Monday, September 19, 2011

Staring down a full house

I just finished a conversation with a friend about detours in life; about loss and grief; about failures; about losing a sense of direction. He tells me of this painting he had a painter friend of his create for him. "Paint the moment in a man's life when he realizes all his young man dreams will not come true." In the painting, the man is sitting on a stool, his head in his hand, staring off to some distant place, deep within himself. Reds, greens, blues and black fill the background with emotion. This is a mid-life crisis picture.

I tell him I think I went through my mid-life crisis at twenty-seven. When my Papa died and my huge dreams died and I realized, gradually, I wouldn't be changing the world in Africa. Not even in Seattle. Who am I, really? I wondered. Like the man on the stool, I felt I'd been stunned with a flood of emotion: the realization of who I really was versus who I thought I was or who others thought I was or who I thought I wanted to be.

What is success, this friend and I ponder together? When we focus on what we perceive to be our biggest failings, are we blind to the successes? Perhaps, I suggest, the big goal in life, the real success, is quietly staring us in the face. It is not in what we do after all, but in the type of person we become.

In church yesterday, the pastor is talking about "abiding" in Jesus. This is a beautiful word for dwelling with, making our homes with, staying with. Abiding. He uses a poker game as an example in his closing remarks. There comes a point in every poker game, he says, when one player decides to go all in. Nothing held back, this player looks at his cards and pushes all his chips to the center. When we're looking at the gospel - the good news of Jesus' story, which is also our story - it's like we're staring down a full house, the pastor says. Why wouldn't we go all in? What have we got to lose and what could possibly come along that would be better than this?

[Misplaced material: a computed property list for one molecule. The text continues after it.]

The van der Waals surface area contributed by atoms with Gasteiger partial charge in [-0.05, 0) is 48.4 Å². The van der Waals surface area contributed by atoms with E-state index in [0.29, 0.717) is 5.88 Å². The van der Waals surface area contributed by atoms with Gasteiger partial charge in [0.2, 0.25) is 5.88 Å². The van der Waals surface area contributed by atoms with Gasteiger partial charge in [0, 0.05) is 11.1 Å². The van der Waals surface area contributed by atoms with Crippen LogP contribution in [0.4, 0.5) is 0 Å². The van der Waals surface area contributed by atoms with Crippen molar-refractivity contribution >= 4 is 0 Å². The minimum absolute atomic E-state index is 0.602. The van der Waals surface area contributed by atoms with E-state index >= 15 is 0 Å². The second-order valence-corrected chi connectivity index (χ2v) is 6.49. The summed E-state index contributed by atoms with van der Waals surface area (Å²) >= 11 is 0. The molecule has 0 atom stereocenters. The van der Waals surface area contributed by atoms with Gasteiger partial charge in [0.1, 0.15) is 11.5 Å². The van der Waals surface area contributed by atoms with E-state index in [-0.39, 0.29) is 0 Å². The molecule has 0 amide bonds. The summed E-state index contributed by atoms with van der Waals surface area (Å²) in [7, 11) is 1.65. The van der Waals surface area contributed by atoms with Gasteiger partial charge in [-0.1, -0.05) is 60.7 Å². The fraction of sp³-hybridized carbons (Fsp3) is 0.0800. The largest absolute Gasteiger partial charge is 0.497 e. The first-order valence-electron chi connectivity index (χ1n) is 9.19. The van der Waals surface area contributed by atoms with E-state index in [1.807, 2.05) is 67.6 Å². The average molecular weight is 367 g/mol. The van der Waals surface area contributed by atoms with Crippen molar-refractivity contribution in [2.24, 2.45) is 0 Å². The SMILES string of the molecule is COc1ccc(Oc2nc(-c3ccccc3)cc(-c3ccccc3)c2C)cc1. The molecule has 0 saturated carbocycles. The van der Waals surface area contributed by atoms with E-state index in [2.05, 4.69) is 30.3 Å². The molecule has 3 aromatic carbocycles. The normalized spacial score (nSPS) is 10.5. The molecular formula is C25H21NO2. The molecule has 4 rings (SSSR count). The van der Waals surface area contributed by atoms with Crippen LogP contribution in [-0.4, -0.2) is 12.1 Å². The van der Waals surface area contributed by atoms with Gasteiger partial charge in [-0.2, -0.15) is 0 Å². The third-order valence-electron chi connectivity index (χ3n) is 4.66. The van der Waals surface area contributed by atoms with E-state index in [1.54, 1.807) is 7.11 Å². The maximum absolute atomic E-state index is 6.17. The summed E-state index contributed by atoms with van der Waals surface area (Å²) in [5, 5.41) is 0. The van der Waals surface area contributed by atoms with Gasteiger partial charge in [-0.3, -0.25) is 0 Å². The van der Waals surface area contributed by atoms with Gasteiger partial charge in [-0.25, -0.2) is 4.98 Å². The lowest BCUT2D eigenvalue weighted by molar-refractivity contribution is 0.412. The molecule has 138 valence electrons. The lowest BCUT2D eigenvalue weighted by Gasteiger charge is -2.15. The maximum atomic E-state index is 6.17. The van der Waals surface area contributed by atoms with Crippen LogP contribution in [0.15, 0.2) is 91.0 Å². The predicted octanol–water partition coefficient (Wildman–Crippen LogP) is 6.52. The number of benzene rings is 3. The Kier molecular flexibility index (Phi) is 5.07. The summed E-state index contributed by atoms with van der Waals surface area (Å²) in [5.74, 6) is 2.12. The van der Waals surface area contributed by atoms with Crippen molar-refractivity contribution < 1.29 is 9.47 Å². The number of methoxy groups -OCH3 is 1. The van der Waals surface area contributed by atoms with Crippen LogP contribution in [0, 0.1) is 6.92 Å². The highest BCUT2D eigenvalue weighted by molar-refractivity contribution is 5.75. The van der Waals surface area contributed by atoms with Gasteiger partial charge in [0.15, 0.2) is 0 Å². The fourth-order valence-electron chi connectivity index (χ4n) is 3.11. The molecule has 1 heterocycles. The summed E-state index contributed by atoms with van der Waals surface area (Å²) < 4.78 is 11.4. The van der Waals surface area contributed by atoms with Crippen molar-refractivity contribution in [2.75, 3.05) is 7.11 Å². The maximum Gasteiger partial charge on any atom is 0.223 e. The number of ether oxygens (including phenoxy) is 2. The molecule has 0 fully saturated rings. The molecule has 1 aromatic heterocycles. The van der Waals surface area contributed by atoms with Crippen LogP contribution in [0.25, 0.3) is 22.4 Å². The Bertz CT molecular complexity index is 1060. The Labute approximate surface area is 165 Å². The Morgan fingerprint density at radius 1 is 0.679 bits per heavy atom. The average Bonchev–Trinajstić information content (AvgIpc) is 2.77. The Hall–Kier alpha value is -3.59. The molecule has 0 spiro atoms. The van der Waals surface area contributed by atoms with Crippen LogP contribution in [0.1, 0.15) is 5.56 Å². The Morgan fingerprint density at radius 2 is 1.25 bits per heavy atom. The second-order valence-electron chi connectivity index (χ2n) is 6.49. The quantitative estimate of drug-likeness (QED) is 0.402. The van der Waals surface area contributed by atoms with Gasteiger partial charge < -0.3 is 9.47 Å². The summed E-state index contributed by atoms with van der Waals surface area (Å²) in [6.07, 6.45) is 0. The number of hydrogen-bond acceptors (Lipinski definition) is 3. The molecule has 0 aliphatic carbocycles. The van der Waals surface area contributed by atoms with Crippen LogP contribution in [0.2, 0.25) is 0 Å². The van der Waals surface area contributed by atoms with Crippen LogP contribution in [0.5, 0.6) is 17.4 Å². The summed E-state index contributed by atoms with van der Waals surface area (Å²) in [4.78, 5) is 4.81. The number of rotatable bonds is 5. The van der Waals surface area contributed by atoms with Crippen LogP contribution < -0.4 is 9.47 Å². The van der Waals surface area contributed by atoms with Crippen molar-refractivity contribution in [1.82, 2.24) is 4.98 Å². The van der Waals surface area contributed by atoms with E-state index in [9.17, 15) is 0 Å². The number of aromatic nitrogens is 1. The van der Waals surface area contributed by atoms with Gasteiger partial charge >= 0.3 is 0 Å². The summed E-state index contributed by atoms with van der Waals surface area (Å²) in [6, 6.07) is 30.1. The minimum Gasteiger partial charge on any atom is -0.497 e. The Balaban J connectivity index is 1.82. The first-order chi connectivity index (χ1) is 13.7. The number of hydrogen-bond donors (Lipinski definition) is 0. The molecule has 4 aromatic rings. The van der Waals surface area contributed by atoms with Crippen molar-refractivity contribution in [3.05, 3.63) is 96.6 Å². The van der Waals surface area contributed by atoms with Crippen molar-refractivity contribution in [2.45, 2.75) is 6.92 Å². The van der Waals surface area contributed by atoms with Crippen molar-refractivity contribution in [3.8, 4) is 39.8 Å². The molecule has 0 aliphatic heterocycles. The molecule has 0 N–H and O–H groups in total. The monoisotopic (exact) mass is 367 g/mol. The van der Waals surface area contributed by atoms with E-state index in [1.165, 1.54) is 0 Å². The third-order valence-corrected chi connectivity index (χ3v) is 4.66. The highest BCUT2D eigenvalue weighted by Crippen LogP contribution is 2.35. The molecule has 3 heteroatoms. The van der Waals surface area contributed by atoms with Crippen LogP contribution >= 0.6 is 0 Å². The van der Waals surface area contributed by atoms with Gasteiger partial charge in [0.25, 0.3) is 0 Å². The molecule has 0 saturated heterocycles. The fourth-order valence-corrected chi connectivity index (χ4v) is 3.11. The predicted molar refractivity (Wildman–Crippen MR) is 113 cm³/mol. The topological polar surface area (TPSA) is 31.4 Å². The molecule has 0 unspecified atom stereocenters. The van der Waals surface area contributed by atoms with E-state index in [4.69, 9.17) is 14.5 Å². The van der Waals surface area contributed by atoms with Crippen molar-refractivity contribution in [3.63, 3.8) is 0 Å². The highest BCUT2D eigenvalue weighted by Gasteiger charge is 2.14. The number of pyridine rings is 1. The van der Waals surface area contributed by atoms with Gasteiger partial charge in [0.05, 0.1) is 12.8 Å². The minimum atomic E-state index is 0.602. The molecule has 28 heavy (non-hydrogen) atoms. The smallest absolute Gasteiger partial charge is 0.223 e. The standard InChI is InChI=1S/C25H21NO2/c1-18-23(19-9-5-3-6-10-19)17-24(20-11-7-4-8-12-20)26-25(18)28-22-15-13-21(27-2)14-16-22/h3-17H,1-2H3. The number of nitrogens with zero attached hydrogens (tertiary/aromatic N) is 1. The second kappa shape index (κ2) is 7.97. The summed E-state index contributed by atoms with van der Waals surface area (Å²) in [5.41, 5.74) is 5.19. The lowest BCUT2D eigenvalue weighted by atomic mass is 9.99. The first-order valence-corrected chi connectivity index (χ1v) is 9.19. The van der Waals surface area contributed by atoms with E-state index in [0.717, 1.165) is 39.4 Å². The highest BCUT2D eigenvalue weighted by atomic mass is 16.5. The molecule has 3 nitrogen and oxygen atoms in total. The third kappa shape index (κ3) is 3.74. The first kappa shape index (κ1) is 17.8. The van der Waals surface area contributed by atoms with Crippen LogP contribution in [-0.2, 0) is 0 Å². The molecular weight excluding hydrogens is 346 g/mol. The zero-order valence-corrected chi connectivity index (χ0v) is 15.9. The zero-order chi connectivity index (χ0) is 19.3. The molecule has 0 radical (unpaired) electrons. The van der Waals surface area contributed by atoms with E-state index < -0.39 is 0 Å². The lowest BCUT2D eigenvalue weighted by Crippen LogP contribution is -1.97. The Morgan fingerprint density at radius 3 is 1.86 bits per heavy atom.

So, too, there comes a point when we can decide to go all in with Jesus. Waking up each day and living as if faith in him means something, as if his love is vital to us, as if we could not live without him. Surely even in this decision to go all in, cast all our chips to the center, we will have failures. But really, what failure is there if all bets are placed on him, because he cannot fail. I realize I'm talking now to people who are convinced as I am that there is no more worthwhile pursuit in life than Jesus, but who also struggle to live it.

I walk away from my friend and sit down to write, sit down stunned. We wonder, so much of our lives, it seems, what we should be doing. Wondering if we've been successful, or if we've failed big, how we can become successful in light of all these failures. And I wonder if the real success is in going all in, every day, and on the days when I don't go all in, taking my chips back to the table and pushing them all toward the center.

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